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Preparing for practice in the age of complexity

By Nita Cherry


In The university of learning, John Bowden and Ference Marton explore the idea that being able to handle varying and unfamiliar conditions is fundamental to effective practice in ‘real life’. They suggest that in an age of rapid change and complexity, the challenge for educators and students is to ‘prepare for the unknown by means of the known’, and they offer the powerful proposition that the educational experience itself should provide rich diversity in the ways in which learning encourages engagement with phenomena. Variation, they suggest, is fundamental to what they call the ‘whole idea’ of the university. This paper is a tribute to John Bowden, reflecting upon the significance of his thinking for the development of teaching and learning practice. In particular, it explores the practical possibilities and the fruitful, though considerable, challenges of deliberately introducing variation into teaching and learning in the university context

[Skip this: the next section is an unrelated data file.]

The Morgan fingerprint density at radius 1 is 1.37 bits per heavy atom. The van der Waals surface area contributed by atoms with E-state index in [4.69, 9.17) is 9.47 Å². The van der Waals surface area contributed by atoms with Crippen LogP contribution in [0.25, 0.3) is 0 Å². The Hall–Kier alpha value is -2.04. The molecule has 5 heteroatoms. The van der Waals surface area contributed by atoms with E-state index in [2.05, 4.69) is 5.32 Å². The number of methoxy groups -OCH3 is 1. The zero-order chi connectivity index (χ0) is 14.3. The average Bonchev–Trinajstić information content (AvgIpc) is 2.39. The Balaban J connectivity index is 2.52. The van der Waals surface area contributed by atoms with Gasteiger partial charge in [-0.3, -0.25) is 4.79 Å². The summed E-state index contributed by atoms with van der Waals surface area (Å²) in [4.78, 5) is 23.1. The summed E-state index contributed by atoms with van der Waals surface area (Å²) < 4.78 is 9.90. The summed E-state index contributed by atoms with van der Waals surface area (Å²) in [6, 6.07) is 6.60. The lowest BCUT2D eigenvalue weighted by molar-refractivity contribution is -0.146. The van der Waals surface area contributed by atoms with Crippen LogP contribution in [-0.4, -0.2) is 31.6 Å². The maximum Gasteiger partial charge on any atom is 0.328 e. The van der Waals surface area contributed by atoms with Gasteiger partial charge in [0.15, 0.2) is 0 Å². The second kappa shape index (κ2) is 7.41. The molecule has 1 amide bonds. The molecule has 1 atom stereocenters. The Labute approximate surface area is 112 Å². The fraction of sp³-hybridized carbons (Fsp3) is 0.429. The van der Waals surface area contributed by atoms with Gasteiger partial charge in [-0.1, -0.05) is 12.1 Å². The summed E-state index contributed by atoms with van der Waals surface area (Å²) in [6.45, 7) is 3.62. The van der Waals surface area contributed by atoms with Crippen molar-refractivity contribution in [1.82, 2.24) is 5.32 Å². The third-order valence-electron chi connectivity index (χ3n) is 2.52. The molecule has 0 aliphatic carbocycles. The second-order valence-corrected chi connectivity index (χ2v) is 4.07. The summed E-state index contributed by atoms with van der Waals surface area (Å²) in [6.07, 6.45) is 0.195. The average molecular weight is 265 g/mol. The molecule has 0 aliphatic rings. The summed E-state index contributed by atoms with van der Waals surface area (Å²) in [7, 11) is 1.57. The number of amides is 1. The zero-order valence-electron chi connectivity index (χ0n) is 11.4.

Topics: Educational experience, Higher education, Teaching and learning, 1303 Specialist Studies in Education
Publisher: Taylor and Francis
Year: 2005
DOI identifier: 10.1080/07294360500284649
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